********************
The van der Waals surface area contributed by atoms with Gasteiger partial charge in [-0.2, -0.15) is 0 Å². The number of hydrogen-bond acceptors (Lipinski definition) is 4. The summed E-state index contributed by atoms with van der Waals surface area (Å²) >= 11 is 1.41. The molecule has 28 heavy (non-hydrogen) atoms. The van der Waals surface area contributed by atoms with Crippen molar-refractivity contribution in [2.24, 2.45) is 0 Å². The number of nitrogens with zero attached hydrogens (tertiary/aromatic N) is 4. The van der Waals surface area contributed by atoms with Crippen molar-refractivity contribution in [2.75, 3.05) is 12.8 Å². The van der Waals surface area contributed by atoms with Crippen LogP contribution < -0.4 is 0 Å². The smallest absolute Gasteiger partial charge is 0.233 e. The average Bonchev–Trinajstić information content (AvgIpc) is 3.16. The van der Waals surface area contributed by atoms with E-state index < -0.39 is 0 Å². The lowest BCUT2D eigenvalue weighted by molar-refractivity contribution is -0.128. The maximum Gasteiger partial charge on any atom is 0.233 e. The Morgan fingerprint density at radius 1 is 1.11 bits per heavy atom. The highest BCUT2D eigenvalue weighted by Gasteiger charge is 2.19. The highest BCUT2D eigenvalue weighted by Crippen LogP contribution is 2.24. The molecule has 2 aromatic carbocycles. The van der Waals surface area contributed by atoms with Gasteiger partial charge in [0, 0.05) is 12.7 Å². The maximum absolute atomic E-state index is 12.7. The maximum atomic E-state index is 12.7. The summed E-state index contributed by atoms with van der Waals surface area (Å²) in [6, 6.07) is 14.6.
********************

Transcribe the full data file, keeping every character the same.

The van der Waals surface area contributed by atoms with Gasteiger partial charge in [-0.2, -0.15) is 0 Å². The number of hydrogen-bond acceptors (Lipinski definition) is 4. The summed E-state index contributed by atoms with van der Waals surface area (Å²) >= 11 is 1.41. The molecule has 28 heavy (non-hydrogen) atoms. The van der Waals surface area contributed by atoms with Crippen molar-refractivity contribution in [2.24, 2.45) is 0 Å². The number of nitrogens with zero attached hydrogens (tertiary/aromatic N) is 4. The van der Waals surface area contributed by atoms with Crippen molar-refractivity contribution in [2.75, 3.05) is 12.8 Å². The van der Waals surface area contributed by atoms with Crippen LogP contribution < -0.4 is 0 Å². The smallest absolute Gasteiger partial charge is 0.233 e. The average Bonchev–Trinajstić information content (AvgIpc) is 3.16. The van der Waals surface area contributed by atoms with E-state index < -0.39 is 0 Å². The lowest BCUT2D eigenvalue weighted by molar-refractivity contribution is -0.128. The maximum Gasteiger partial charge on any atom is 0.233 e. The Morgan fingerprint density at radius 1 is 1.11 bits per heavy atom. The highest BCUT2D eigenvalue weighted by Gasteiger charge is 2.19. The highest BCUT2D eigenvalue weighted by Crippen LogP contribution is 2.24. The molecule has 2 aromatic carbocycles. The van der Waals surface area contributed by atoms with Gasteiger partial charge in [0, 0.05) is 12.7 Å². The maximum absolute atomic E-state index is 12.7. The maximum atomic E-state index is 12.7. The summed E-state index contributed by atoms with van der Waals surface area (Å²) in [6, 6.07) is 14.6.